Finally, the religious secret society regularly posits a myth concerning its origins that is central to its self-consciousness. Such myths are probably not historically accurate, but should be read as indications of the concerns or mindset of the group. Many primitive secret societies, for example, tell a story in which their secrets were derived from a woman, but subsequently kept from other women. This does not necessarily mean that the male secret society was a device by which the men in a previous age wrested control from the women in a matriarchal society. It does, however, indicate a tension in the men's psychology: they are keeping from the women something in which the women also have, or have had, a stake.
Theories Concerning Origin and Function
Many suggestions concerning the basic motivation for secret societies have been proposed. One theory emphasizes the sexual element. In this view, secret societies constitute an attempt by men to establish a life independent of women, a rejection of feminine power and influence. Secret societies that are not exclusively male are reluctant concessions or counter-reactions to this motive. Other theories on the all-male composition of so many groups include suggestions of homoerotic attraction and the observation that many male animals cultivate activities limited to their gender. This pattern of male bonding can be as casual as the camaraderie incidental to the hunt or the neighborhood bar, or it can take the highly organized form of the secret society. Patterns of gender grouping in work, war, and play also may have their roots in male bonding and thus contribute to the strength of the secret society phenomenon.
A second kind of analysis emphasizes the social and political functions of the societies. On the one hand, the secret society may be consonant with the existing social and political order and may reinforce that order through the fear it inspires. On the other hand, a secret society may be an agency for change, rebellion, or reform. In this situation, it will be opposed by the dominant forces in society, and its need for secrecy will be greater. Its membership and its very existence will be kept secret if possible. Certainly, such groups will be labeled criminal by the dominant society, but they may also be understood as supporting an alternative political or social structure.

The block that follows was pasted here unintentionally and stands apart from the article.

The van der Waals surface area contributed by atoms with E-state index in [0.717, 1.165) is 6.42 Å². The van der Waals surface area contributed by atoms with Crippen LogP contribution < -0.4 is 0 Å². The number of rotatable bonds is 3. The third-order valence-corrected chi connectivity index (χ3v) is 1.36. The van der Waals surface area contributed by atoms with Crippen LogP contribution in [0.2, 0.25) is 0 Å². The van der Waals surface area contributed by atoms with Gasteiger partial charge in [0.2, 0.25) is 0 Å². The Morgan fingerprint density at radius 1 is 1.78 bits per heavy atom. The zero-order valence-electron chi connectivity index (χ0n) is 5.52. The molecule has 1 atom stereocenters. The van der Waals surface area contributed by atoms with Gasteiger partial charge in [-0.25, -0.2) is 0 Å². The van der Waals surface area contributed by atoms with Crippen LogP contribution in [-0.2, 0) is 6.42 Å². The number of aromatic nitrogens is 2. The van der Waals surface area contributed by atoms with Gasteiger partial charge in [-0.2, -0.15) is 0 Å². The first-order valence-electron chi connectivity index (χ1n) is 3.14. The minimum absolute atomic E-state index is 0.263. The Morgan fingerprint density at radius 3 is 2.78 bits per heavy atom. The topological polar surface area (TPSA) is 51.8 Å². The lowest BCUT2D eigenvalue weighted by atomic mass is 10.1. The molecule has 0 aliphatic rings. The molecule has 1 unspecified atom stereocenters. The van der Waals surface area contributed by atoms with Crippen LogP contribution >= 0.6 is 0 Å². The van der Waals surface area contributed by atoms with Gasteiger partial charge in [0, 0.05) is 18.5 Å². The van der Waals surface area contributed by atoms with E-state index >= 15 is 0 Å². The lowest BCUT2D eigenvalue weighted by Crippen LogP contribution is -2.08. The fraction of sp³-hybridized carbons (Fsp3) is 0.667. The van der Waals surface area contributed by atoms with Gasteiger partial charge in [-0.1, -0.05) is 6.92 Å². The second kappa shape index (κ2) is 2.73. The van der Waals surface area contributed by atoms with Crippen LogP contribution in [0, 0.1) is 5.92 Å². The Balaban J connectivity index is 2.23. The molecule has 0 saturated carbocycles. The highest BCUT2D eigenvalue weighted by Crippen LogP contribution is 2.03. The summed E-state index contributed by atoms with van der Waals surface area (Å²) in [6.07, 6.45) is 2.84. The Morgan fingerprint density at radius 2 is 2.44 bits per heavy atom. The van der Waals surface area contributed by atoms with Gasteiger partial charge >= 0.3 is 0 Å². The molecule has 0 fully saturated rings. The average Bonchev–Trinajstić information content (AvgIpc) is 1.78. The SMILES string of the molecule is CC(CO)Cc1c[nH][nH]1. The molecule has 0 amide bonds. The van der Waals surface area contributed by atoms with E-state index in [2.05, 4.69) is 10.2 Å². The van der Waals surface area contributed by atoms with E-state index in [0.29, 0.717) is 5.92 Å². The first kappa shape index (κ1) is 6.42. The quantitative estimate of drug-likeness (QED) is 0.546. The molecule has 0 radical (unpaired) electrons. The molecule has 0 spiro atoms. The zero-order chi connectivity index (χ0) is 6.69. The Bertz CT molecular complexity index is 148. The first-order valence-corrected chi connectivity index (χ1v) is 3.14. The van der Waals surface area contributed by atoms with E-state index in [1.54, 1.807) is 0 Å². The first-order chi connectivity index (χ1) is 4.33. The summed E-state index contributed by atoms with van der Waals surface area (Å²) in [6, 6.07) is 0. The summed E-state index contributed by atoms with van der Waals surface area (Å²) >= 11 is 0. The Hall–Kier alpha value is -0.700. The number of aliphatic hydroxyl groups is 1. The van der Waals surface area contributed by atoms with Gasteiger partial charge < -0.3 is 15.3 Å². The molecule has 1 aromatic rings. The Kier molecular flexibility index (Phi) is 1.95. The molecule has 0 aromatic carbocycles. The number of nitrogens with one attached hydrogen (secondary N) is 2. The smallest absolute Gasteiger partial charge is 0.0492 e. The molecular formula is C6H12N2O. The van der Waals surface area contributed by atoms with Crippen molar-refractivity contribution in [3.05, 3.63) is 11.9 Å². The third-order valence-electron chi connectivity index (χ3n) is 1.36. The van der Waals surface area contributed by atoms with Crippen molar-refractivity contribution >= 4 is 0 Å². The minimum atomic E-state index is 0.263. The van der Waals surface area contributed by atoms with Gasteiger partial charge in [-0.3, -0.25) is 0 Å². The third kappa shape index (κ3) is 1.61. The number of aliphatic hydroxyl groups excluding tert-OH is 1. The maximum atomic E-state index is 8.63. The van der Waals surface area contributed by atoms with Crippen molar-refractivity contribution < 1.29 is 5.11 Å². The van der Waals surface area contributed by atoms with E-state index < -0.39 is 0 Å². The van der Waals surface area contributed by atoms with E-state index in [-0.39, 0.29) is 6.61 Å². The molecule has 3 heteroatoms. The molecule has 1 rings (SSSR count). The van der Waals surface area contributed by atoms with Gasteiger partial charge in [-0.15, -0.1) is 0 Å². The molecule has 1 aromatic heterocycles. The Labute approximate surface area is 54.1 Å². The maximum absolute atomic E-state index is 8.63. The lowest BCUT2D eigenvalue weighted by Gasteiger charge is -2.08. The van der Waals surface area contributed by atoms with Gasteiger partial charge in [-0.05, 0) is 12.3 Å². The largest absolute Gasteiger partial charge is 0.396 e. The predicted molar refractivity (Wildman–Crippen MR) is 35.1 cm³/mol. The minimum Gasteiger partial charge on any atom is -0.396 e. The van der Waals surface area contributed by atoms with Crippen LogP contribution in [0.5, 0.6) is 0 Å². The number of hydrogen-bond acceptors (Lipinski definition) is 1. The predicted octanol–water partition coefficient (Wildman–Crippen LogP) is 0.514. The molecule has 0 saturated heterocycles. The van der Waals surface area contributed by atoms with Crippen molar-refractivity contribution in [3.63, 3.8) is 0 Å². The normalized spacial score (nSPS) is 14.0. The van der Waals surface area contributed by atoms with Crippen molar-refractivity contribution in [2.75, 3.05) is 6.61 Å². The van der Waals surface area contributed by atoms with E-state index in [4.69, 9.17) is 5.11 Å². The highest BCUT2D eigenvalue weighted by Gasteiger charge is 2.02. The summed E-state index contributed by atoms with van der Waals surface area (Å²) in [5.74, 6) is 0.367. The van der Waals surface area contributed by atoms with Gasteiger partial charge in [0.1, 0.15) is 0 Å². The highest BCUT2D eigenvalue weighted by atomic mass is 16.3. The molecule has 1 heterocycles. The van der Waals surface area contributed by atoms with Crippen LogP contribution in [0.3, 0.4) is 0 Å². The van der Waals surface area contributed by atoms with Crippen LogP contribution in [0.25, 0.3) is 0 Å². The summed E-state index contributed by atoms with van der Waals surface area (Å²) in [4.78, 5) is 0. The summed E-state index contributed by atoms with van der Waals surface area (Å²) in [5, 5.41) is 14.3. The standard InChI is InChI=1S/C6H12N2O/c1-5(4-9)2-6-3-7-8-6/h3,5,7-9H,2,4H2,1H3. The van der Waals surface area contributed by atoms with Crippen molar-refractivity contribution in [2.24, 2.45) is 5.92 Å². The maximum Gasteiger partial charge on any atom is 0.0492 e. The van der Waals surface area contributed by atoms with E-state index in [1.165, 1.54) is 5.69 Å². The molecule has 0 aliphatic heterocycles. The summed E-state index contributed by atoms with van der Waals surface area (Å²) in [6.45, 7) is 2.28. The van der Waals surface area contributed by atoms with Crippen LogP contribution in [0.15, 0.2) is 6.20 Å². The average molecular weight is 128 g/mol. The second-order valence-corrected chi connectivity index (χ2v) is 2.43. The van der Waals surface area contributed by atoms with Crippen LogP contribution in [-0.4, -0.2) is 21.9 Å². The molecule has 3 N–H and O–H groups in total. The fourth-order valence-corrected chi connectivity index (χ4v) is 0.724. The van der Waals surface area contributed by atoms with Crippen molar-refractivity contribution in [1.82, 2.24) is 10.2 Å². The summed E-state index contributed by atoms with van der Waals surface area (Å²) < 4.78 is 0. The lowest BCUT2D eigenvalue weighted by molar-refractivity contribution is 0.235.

In many historical situations, the phenomenon of secrecy has given rise to the attitude that every secret organization is a conspiracy against the welfare of the rest of humankind. The rest of society, if sufficiently distressed, might blame all social ills on a real or even a supposed secret society. It is unlikely that many secret societies have been as powerful or as conspiratorial as public opinion has, on occasion, conceived them to be. Especially pernicious when used as a basis for discrimination and repression is the supposition that subversive secret societies exist among minority populations. The threat, real or imagined, that a secret society represents to the total community is an important factor in the social dynamics of such a group.
A third theory about secret societies stresses more positive social functions. It is argued that secret societies foster a person's sense of identity. In tribal societies they afford some people a sense of privacy in the midst of proximity, and in modern societies they give the individual a special status in the midst of pressures for conformity. It is clear that in some societies the secret group is a primary means of education and socialization. Insofar as the desire to improve oneself or to achieve greater power and status can be considered a beneficial motivation in human life, the secret society has had the positive function of offering people a way to advance their programs of social and financial success.
Such aspiration to greater significance and fuller existence brings us to the religious motivations and functions of the secret society. There is a style of being religious in which the reason and goal of religious activities is the improvement of one's strength or ontological status. By performing certain ritual, ascetic, or ethical acts, or by thinking certain thoughts and controlling the mind, this kind of religion seeks to promote one's career in this or another world. In light of this kind of religious motivation, the secret society is a major arena for structuring, formulating, and traveling a path toward that goal.